Throat Punch Thursday ~ When Bloggers Attack Edition
Yesterday, I caught a tweet between bloggers referring to the Guardian’s article about Heather Armstrong’s ( @Dooce) trip to Bangladesh with Every Mother Counts. Of course, I read the article and to my dismay it was a condescending piece of crap. I have been following Heather’s recount of her trip to Bangladesh on her blog. I have been touched by the photos, moved by her words and called to action by what she saw.
But the Guardian article basically threw bloggers, and Heather Armstrong in particular, under the theoretical bus as being pompous westerners who have no business and no understanding of the situation. We are humans. We have empathy and compassion. No worries that we need to be warned “bloggers are firmly discouraged from poking paupers with sticks and asking people to wave their stumps for the cameras”. We may not be rich enough to save the world with our money, nor do we pretend to be but we have a reach. We have followers who listen to what we say and if we can bring a situation that needs attention to the light, what is wrong with that? We are trying to make a difference. We are proactive. Heather Armstrong is being the change she wants to see in the world. She got up off her ass and made the trip to Bangladesh to experience the situation firsthand so that she could give an honest , firsthand experience to the world. Obviously, this all disgusted me. It seemed to hurt and outrage Heather, as was evident on Twitter. I don’t blame her. What joy do journalists get from spewing condescending comments geared towards bloggers like venom? Does it make them feel better about themselves? Do they think it’s funny? So, to the Guardian..oh yeah, and especially you Rowan Davies, you get a Throat Punch for being a completely condescending, not checking your facts asshole.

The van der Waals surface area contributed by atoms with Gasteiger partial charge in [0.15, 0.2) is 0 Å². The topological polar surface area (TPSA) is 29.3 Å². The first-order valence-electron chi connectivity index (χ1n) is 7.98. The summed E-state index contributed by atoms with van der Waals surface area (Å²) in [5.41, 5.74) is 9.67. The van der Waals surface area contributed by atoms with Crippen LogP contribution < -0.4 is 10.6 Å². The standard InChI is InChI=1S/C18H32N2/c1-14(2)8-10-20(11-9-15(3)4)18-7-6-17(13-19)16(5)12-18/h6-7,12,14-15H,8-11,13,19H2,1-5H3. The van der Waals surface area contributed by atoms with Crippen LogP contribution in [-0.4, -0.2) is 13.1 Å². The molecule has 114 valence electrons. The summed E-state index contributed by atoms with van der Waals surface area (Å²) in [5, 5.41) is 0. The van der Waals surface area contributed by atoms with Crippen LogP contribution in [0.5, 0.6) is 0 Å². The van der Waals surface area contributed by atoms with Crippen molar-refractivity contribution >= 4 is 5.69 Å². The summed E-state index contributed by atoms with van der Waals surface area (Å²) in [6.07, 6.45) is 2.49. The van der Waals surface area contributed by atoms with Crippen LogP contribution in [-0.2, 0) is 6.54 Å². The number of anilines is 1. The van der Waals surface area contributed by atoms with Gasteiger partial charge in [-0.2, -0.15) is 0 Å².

Throat Punch Thursday ~ When Bloggers Attack Edition
As I was reading Liz at Mom 101 perfectly written and poised post about WHY bloggers share the stories, I was touched by the support and the community we bloggers have with one another, for one another. She touched on how we can make a change in the world and how the world changes us, from a personal perspective. I thought to myself “Thank God, a voice of reason. Retribution and understanding!”
But then the day got even more bizarre. I came in on the middle of a Twitter conversation between Heather Armstrong and Anna Viele ( ABDPBT). I have read both ladies and think they are both good bloggers, in their own right. I’m not going to comment on the conversation because I don’t know all the facts, all I know is that it got really ugly really fast. There was hurtful things said and not really by the two involved, it was more by the people watching it go down and throwing in their two cents. I thought two grown women should be able to handle their own disagreement. I’ve been the one attacked for having the unpopular opinion, so I know how that feels. No BUENO!
I guess my qualm is with the fact that we lost sight of the original issue. We, as bloggers, should have been supportive of one of our own going forth into the world and trying to make the world a better place rather than attacking one another and taking sides about semantics. And if there is a disagreement to be had, have it in the privacy of email or DM. Why do it so publicly? It only stands to humiliate and anger. I understand completely, Heather and Jon taking a stance on the situation, as it was directly pertaining to their lives. They have every right to defend themselves against insults. But what was all the name calling by people who I am not sure were aware of what the original issue was ( people who were not directly involved int he conversation)…the condescending and nonfactual article by the Guardian! So, again, I am giving ANOTHER Throat Punch to the Guardian for inciting a riot within our blogging community. Can’t we all just get along and spread bloggers peace to the world?